I was astonished when publishers, after the approval of the Roman Missal 3rd edition, started pouring out new floods of bowdlerized Glorias that mangle the whole structure. They have continued to turn the opening phrase into an antiphon, and treat the remainder of the text as a response. Thus do people sing sing “Glory to God in the highest, and on earth peace to people of good will” again and again. Each phrase is separated with a fancy passage from the text sung by the choir alone. This contradicts the whole of the history of the Roman Rite. It is a wholly unwarranted corruption.

How could this be happening? Well, my inquiries led me to an extraordinary revelation. The U.S. Bishops approved it. And that’s that. The publishers begged and the USCCB complied. They unleashed all the publishers to put out these versions of the Gloria that continue the very problems that the new translation was supposed to stop. I have no idea how the Vatican allowed this to happen or whether anyone knew it was happening.

But it seems rather obvious to me that no matter how much autonomy that national conferences have, or believe they have, they should never be permitted to grant permission to fundamentally alter the text and structure of the liturgy itself, especially not concerning such a historically crucial part of the liturgy as the Gloria.

My question: why hasn’t the Vatican intervened here? It would take only one note to three people, the heads of the big three publishers. One quick fax or email. That’s all it would take to save the Gloria (The Gloria!) from this continued corruption of its structure and text. In addition, the antiphon-response artificiality here unleashes the choirs to turn a solemn celebratory text into a show-tune performance in which the people merely play a bit part of repeating the same line over and over again. It is contrary to the liturgical goal and patronizing to boot.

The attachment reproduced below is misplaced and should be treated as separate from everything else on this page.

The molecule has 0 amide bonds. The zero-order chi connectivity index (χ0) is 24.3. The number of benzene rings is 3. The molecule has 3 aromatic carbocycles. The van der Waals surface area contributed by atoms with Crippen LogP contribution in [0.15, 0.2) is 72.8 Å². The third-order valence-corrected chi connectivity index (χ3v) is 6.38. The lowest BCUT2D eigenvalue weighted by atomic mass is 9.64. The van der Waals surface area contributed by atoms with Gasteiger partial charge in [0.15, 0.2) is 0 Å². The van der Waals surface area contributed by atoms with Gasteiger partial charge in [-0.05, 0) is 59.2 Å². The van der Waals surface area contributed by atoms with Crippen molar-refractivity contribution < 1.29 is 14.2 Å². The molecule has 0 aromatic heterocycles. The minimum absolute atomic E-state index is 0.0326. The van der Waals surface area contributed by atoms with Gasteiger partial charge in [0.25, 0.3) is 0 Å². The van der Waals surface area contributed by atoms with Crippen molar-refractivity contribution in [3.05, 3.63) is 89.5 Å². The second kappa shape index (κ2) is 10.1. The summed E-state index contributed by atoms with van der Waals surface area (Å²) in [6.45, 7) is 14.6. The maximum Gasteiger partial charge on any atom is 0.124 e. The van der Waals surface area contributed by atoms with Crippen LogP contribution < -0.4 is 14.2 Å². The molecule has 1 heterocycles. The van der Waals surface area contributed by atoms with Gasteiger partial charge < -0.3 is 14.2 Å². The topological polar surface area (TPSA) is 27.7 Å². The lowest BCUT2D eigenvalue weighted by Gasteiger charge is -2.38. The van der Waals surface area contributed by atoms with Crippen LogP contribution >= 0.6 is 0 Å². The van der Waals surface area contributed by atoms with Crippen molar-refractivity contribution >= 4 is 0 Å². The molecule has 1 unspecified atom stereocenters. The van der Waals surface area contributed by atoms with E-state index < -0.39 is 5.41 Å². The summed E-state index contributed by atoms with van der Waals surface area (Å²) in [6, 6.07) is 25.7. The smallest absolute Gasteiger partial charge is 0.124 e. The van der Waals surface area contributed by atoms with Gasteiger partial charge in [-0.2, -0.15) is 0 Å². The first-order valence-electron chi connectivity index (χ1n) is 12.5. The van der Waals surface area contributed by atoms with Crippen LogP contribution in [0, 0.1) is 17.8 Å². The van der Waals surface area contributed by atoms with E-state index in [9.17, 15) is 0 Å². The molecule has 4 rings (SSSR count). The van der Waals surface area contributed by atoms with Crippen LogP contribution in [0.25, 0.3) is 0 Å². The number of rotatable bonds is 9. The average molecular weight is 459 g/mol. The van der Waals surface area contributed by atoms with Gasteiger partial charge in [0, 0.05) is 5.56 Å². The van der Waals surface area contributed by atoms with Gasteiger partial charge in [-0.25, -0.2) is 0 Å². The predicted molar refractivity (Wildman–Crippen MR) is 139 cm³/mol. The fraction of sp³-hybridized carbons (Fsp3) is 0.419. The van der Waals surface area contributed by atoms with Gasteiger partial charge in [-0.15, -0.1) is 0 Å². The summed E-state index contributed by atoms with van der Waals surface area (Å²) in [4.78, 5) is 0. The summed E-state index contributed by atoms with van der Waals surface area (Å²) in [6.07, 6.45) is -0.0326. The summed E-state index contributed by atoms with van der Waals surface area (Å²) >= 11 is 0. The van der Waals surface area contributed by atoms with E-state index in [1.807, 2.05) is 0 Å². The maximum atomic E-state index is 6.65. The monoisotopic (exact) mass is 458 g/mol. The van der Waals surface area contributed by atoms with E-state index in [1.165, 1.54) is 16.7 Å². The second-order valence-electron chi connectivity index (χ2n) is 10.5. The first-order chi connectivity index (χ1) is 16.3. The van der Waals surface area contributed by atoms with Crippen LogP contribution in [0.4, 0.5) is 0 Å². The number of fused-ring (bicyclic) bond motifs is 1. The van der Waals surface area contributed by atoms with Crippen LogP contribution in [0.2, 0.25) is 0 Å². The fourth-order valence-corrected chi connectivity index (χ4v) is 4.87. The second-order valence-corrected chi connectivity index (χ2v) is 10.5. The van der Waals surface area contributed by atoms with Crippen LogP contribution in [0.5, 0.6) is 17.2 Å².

To be sure, the publishers are of the opinion that the people are too incompetent to actually managed more than one little line. If you want people to sing, they say, you have to give them easy stuff to sing over and over like songs on the radio. Whether that line is “I’m at a payphone, trying to call home,” or “Glory to God...” they people that the people need short catchy things to say or they won’t sing, and “getting the people to sing” is pretty much the sum total of the perceived goal of publishers and musicians today.

If you provide no challenges whatsoever to people, it is hardly surprising that they get bored of the whole project and enter protest mode. This probably accounts for 90% of the silence of Catholic congregations. But instead of embracing the actual liturgical text and structure, the publishers keep going further, making music ever sillier and the structure ever more simple. It’s just not working. But even if it did work, it shouldn’t be done.

When it is time to sing the Gloria, sing the Gloria. It’s not rocket science. Here’s to hoping for another intervention from Rome, this time without the proviso that grandfathers in nonliturgical renderings and instead insists that the liturgy be sung as it is given to us.

After that, we need an open discussion on the major problem that afflicts Catholic music today: the substitution of newly composed text for the given propers of the Mass. To repeat what I said above, when you are singing the liturgical text...you should sing the liturgical text. Otherwise you are just inventing stuff on your own. Why would anyone think that musicians can do such things?

“It is the right of the community of Christ’s faithful that especially in the Sunday celebration there should customarily be true and suitable sacred music.” ~ Instruction Redemptionis Sacramentum